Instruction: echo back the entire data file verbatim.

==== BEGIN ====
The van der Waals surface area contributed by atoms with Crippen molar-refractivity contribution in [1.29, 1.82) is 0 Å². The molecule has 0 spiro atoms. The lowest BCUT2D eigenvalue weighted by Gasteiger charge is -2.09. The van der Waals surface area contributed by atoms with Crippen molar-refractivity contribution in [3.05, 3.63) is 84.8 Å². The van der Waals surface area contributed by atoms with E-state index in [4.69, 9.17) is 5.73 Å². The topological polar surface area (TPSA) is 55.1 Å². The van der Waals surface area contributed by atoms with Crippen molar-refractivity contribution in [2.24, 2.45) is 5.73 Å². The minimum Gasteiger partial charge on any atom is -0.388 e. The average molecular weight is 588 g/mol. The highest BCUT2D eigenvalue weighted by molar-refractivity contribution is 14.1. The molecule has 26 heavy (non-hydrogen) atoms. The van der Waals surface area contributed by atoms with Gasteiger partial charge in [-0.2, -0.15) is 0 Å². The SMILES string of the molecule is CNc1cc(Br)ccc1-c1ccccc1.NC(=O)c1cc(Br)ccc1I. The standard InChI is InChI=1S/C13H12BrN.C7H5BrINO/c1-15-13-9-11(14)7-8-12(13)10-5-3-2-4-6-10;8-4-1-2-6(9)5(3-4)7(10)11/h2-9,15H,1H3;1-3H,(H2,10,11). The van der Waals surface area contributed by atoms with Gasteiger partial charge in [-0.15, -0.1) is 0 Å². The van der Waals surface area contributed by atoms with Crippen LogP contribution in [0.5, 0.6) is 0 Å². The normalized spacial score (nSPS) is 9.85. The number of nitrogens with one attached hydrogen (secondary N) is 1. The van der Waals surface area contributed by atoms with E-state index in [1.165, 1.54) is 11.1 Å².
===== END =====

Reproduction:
The van der Waals surface area contributed by atoms with Crippen molar-refractivity contribution in [1.29, 1.82) is 0 Å². The molecule has 0 spiro atoms. The lowest BCUT2D eigenvalue weighted by Gasteiger charge is -2.09. The van der Waals surface area contributed by atoms with Crippen molar-refractivity contribution in [3.05, 3.63) is 84.8 Å². The van der Waals surface area contributed by atoms with E-state index in [4.69, 9.17) is 5.73 Å². The topological polar surface area (TPSA) is 55.1 Å². The van der Waals surface area contributed by atoms with Crippen molar-refractivity contribution in [2.24, 2.45) is 5.73 Å². The minimum Gasteiger partial charge on any atom is -0.388 e. The average molecular weight is 588 g/mol. The highest BCUT2D eigenvalue weighted by molar-refractivity contribution is 14.1. The molecule has 26 heavy (non-hydrogen) atoms. The van der Waals surface area contributed by atoms with Gasteiger partial charge in [-0.2, -0.15) is 0 Å². The SMILES string of the molecule is CNc1cc(Br)ccc1-c1ccccc1.NC(=O)c1cc(Br)ccc1I. The standard InChI is InChI=1S/C13H12BrN.C7H5BrINO/c1-15-13-9-11(14)7-8-12(13)10-5-3-2-4-6-10;8-4-1-2-6(9)5(3-4)7(10)11/h2-9,15H,1H3;1-3H,(H2,10,11). The van der Waals surface area contributed by atoms with Gasteiger partial charge in [-0.15, -0.1) is 0 Å². The van der Waals surface area contributed by atoms with Crippen LogP contribution in [0.5, 0.6) is 0 Å². The normalized spacial score (nSPS) is 9.85. The number of nitrogens with one attached hydrogen (secondary N) is 1. The van der Waals surface area contributed by atoms with E-state index in [1.165, 1.54) is 11.1 Å².